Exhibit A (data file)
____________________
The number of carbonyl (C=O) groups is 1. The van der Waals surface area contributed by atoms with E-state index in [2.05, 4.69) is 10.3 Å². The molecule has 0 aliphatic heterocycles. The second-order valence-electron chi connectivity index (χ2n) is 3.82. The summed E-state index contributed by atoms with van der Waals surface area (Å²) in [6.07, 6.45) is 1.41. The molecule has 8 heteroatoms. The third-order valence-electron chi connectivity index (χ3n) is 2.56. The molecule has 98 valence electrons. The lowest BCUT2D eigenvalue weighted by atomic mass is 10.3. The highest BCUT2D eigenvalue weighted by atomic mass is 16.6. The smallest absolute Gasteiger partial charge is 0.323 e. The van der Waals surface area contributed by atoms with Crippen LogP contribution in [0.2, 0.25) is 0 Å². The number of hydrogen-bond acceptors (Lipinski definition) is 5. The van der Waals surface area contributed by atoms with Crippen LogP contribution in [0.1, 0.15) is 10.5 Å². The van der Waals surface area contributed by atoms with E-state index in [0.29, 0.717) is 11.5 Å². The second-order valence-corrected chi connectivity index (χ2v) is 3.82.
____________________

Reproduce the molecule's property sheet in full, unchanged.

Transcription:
The number of carbonyl (C=O) groups is 1. The van der Waals surface area contributed by atoms with E-state index in [2.05, 4.69) is 10.3 Å². The molecule has 0 aliphatic heterocycles. The second-order valence-electron chi connectivity index (χ2n) is 3.82. The summed E-state index contributed by atoms with van der Waals surface area (Å²) in [6.07, 6.45) is 1.41. The molecule has 8 heteroatoms. The third-order valence-electron chi connectivity index (χ3n) is 2.56. The molecule has 98 valence electrons. The lowest BCUT2D eigenvalue weighted by atomic mass is 10.3. The highest BCUT2D eigenvalue weighted by atomic mass is 16.6. The smallest absolute Gasteiger partial charge is 0.323 e. The van der Waals surface area contributed by atoms with Crippen LogP contribution in [0.2, 0.25) is 0 Å². The number of hydrogen-bond acceptors (Lipinski definition) is 5. The van der Waals surface area contributed by atoms with Crippen LogP contribution in [0.1, 0.15) is 10.5 Å². The van der Waals surface area contributed by atoms with E-state index in [0.29, 0.717) is 11.5 Å². The second-order valence-corrected chi connectivity index (χ2v) is 3.82.